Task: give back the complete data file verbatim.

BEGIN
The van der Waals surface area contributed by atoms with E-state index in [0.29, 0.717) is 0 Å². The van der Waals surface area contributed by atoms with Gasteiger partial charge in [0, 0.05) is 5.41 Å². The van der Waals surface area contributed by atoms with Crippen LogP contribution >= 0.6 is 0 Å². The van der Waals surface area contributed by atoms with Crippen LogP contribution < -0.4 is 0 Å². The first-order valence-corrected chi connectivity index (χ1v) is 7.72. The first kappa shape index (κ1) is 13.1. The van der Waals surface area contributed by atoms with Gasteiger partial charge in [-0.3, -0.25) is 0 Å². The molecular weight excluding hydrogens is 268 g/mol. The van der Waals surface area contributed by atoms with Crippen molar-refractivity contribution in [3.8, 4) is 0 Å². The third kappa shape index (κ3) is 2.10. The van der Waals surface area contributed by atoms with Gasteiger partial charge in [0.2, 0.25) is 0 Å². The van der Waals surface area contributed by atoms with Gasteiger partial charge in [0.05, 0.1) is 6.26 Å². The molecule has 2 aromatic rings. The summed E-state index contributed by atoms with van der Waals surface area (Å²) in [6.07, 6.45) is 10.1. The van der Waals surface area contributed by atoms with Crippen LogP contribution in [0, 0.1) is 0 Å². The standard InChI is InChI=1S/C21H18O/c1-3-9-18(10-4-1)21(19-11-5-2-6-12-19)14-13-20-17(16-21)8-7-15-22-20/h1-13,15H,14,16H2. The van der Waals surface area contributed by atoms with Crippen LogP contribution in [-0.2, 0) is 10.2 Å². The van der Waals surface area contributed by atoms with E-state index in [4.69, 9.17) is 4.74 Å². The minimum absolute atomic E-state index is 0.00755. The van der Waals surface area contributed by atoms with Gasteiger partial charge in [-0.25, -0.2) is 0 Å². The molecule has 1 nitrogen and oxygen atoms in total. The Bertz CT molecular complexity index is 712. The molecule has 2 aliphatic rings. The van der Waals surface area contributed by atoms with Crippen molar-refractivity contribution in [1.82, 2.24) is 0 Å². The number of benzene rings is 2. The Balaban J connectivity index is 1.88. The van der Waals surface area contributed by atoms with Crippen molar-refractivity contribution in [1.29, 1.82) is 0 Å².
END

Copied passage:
The van der Waals surface area contributed by atoms with E-state index in [0.29, 0.717) is 0 Å². The van der Waals surface area contributed by atoms with Gasteiger partial charge in [0, 0.05) is 5.41 Å². The van der Waals surface area contributed by atoms with Crippen LogP contribution >= 0.6 is 0 Å². The van der Waals surface area contributed by atoms with Crippen LogP contribution < -0.4 is 0 Å². The first-order valence-corrected chi connectivity index (χ1v) is 7.72. The first kappa shape index (κ1) is 13.1. The van der Waals surface area contributed by atoms with Gasteiger partial charge in [-0.3, -0.25) is 0 Å². The molecular weight excluding hydrogens is 268 g/mol. The van der Waals surface area contributed by atoms with Crippen molar-refractivity contribution in [3.8, 4) is 0 Å². The third kappa shape index (κ3) is 2.10. The van der Waals surface area contributed by atoms with Gasteiger partial charge in [0.2, 0.25) is 0 Å². The van der Waals surface area contributed by atoms with Gasteiger partial charge in [0.05, 0.1) is 6.26 Å². The molecule has 2 aromatic rings. The summed E-state index contributed by atoms with van der Waals surface area (Å²) in [6.07, 6.45) is 10.1. The van der Waals surface area contributed by atoms with Crippen LogP contribution in [0, 0.1) is 0 Å². The standard InChI is InChI=1S/C21H18O/c1-3-9-18(10-4-1)21(19-11-5-2-6-12-19)14-13-20-17(16-21)8-7-15-22-20/h1-13,15H,14,16H2. The van der Waals surface area contributed by atoms with Crippen LogP contribution in [-0.2, 0) is 10.2 Å². The van der Waals surface area contributed by atoms with E-state index in [4.69, 9.17) is 4.74 Å². The minimum absolute atomic E-state index is 0.00755. The van der Waals surface area contributed by atoms with Gasteiger partial charge in [-0.25, -0.2) is 0 Å². The molecule has 1 nitrogen and oxygen atoms in total. The Bertz CT molecular complexity index is 712. The molecule has 2 aliphatic rings. The van der Waals surface area contributed by atoms with Crippen molar-refractivity contribution in [1.82, 2.24) is 0 Å². The number of benzene rings is 2. The Balaban J connectivity index is 1.88. The van der Waals surface area contributed by atoms with Crippen molar-refractivity contribution in [1.29, 1.82) is 0 Å².